The quote from Cicero (to be really pompous in my razzing of Glendening) only underscores how deeply imbedded the tension between principle and political calculation is in the political process. Our very own James Madison, who surely read Cicero (as opposed to listening to him on Books On Tape), recognized the practical implication of Cicero’s thinking by arguing that while the first aim of a constitution was to obtain leaders who possessed virtue, the second was to make sure they stayed virtuous.
With Madison in mind, therefore, one might ask, did the unions and environmentalists keep Glendenning virtuous, or did their influence corrupt him? The answer is almost surely an un-Madisonian one: It depends on your politics.
That’s the way it always is, it seems, with politics, with one exception. On the question of whether campaign contributions corrupt politics, the predominant response is likely to be yes, irrespective of political affiliation. In other words, there is in the public’s mind a per se connection between money and corruption. That morality-based view leads to strident bi-partisan efforts to squeeze money out of the political process, like McCain-Feingold.
Swatting at the money, however, does little to diminish its volume. Politicians need money to campaign, and interest groups want access.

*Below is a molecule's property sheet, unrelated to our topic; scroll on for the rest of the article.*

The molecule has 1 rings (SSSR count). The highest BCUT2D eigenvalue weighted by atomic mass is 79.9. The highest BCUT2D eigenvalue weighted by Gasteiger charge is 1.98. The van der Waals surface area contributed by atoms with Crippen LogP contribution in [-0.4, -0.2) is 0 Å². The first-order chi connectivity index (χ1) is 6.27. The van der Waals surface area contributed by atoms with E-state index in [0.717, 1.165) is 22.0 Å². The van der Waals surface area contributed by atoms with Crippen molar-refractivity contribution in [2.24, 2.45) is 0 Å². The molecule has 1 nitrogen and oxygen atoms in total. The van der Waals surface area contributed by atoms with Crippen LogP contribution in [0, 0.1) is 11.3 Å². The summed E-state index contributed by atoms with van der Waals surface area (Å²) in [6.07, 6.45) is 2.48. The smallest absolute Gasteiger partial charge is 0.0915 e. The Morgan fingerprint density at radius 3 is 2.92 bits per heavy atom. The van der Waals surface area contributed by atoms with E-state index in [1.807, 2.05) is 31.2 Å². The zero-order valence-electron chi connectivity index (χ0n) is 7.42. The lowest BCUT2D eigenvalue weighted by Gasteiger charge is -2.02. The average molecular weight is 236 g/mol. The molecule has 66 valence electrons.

Insoluble problems sometimes get solved when you redefine the problem. Campaign finance reformers should give up on shooing away the money and redefine the problem as one of market design. A political market, of course, is not the same as a market for labor or widgits. But it is a market.
For voters, the coin of the realm in this market is information about the political views, character and experience of candidates. Voters obtain this information through ads, the press, and, most decisively, by inferring from party affiliation. One could argue that money, provided its source is disclosed, improves the flow of information. The fact that 1,000 Friends of Maryland gives to candidate A, and that trial lawyers give to candidate B is useful information to voters. Indeed, studies show that most political contributions go to politicians who already agree with the donors. Some studies also show a positive correlation between campaign expenditures and voter turnout.
Consider how a focus on controlling money damages the marketplace for election information. Wealthy individuals enjoy an inappropriate advantage over less wealthy opponents. In addition, restrictions on money disadvantage constituencies which can’t match the in-kind capabilities of large, member-based organizations.